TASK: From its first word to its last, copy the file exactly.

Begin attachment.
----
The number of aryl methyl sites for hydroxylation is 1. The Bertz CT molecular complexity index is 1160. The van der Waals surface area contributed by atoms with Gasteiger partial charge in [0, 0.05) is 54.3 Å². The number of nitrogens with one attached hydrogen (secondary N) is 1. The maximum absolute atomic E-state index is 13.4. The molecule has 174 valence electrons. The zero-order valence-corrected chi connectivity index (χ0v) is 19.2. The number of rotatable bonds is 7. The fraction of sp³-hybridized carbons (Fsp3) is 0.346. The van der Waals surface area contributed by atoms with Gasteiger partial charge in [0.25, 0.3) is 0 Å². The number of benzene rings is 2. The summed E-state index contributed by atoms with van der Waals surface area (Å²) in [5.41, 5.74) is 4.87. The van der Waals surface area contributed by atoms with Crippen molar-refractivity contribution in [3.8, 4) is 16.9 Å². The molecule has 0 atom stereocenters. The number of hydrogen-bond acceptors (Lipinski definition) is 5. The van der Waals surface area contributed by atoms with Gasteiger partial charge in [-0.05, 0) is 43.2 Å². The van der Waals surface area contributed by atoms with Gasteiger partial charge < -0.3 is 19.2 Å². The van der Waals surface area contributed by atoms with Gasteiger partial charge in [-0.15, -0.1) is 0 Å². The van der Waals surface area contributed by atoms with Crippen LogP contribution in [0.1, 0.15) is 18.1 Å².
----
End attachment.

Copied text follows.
The number of aryl methyl sites for hydroxylation is 1. The Bertz CT molecular complexity index is 1160. The van der Waals surface area contributed by atoms with Gasteiger partial charge in [0, 0.05) is 54.3 Å². The number of nitrogens with one attached hydrogen (secondary N) is 1. The maximum absolute atomic E-state index is 13.4. The molecule has 174 valence electrons. The zero-order valence-corrected chi connectivity index (χ0v) is 19.2. The number of rotatable bonds is 7. The fraction of sp³-hybridized carbons (Fsp3) is 0.346. The van der Waals surface area contributed by atoms with Gasteiger partial charge in [0.25, 0.3) is 0 Å². The number of benzene rings is 2. The summed E-state index contributed by atoms with van der Waals surface area (Å²) in [5.41, 5.74) is 4.87. The van der Waals surface area contributed by atoms with Crippen molar-refractivity contribution in [3.8, 4) is 16.9 Å². The molecule has 0 atom stereocenters. The number of hydrogen-bond acceptors (Lipinski definition) is 5. The van der Waals surface area contributed by atoms with Gasteiger partial charge in [-0.05, 0) is 43.2 Å². The van der Waals surface area contributed by atoms with Gasteiger partial charge < -0.3 is 19.2 Å². The van der Waals surface area contributed by atoms with Gasteiger partial charge in [-0.15, -0.1) is 0 Å². The van der Waals surface area contributed by atoms with Crippen LogP contribution in [0.1, 0.15) is 18.1 Å².